I cannot believe it’s been a month since I saw this incredible sight below, on my eco adventure in Queensland. I was invited by the wonderful Tourism Queensland team, following on from the problogger conference on the Gold Coast. I initially thought to myself “I’m not a travel writer, what on earth am I going to write about?” I certainly didn’t want to write something that you guys would find out of context. Then as you do at 3 in the morning, one night, the clarity came: I was reminded of a few sound lessons while I was there. 5 in fact. Here they are.
pic courtesy of the talented Christina Butcher of Hair Romance fame who I was travelling with.
No 1. Less looking through lenses other than your eyes.
You might laugh at this funny picture of me and our wonderful chaperone Jenn from Tourism Queensland, but to be honest, we didn’t have our phones out too much for a bunch of bloggers.
With breath taking scenery like this, once I’d taken my couple of pics, that camera was put away and I spent delicious time in the moment. The Fraser coast is truly one of the most beautiful places I’ve been. It’s pristine. It’s nature at its best. It deserves to be paid attention to and attention was paid.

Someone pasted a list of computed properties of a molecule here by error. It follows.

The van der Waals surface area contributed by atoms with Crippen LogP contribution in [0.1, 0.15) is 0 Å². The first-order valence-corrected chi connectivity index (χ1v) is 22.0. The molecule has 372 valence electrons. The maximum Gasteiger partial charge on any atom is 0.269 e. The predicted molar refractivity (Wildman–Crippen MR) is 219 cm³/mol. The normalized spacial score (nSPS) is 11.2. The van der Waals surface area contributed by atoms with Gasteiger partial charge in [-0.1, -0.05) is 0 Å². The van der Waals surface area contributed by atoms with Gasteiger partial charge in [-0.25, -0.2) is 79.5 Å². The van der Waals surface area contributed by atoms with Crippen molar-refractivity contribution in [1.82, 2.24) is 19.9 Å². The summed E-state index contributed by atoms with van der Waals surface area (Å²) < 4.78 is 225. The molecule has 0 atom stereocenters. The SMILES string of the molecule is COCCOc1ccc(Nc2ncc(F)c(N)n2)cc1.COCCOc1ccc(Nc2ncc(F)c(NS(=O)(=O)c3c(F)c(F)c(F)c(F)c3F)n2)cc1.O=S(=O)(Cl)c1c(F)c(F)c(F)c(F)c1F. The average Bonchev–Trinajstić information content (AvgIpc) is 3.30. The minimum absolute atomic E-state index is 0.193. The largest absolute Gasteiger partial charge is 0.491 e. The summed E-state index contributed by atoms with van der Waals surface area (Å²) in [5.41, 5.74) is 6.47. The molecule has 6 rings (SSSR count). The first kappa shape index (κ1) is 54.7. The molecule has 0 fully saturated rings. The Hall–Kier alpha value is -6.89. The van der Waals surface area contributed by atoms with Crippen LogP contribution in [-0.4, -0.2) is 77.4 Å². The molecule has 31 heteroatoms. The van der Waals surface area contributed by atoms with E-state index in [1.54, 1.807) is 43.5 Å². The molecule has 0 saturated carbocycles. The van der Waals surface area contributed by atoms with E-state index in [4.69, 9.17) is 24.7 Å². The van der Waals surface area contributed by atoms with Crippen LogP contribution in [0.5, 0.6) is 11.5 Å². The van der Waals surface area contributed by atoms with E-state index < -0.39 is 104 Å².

Are we taking pictures to simply tick a box and forgetting to be in the moment sometimes? Let’s not do that. I’ll never forget being at the Musée du Louvre in Paris one year and seeing everyone filming the Mona Lisa with handicams (How very 2001!) and just standing there, and then switching off the handicam after a couple of minutes and turning their backs to walk out of the room. Just ticking a box or feeling the moment? I wonder…
The amount of times I felt the burning need to say the word ‘beautiful’ over the 3 days actually started to make me laugh – as if I were a little short on vocab. Truth is though, no other word was needed for the most part. It truly was just so beautiful. Ha!
No 2 EAT LOCAL
When talking about moving towards healthier eating, you know what I say: Discovery NOT deprivation! Well, part of that discovery should be about finding native foods at your doorstep and supporting those locally grown foods by eating them. It’s mental that we import asparagus from mexico for autumn / winter, and USA cherries in August. Enjoy the seasons. Feel them. Discover the local treasures you could be celebrating.
To that end, we were treated to really exciting bush tucker tasting with the head chef of the very impressive Seabelle restaurant at the Kingfisher Bay Resort.
Bush tomato – Kind of a cross between tamarillo and caramel taste.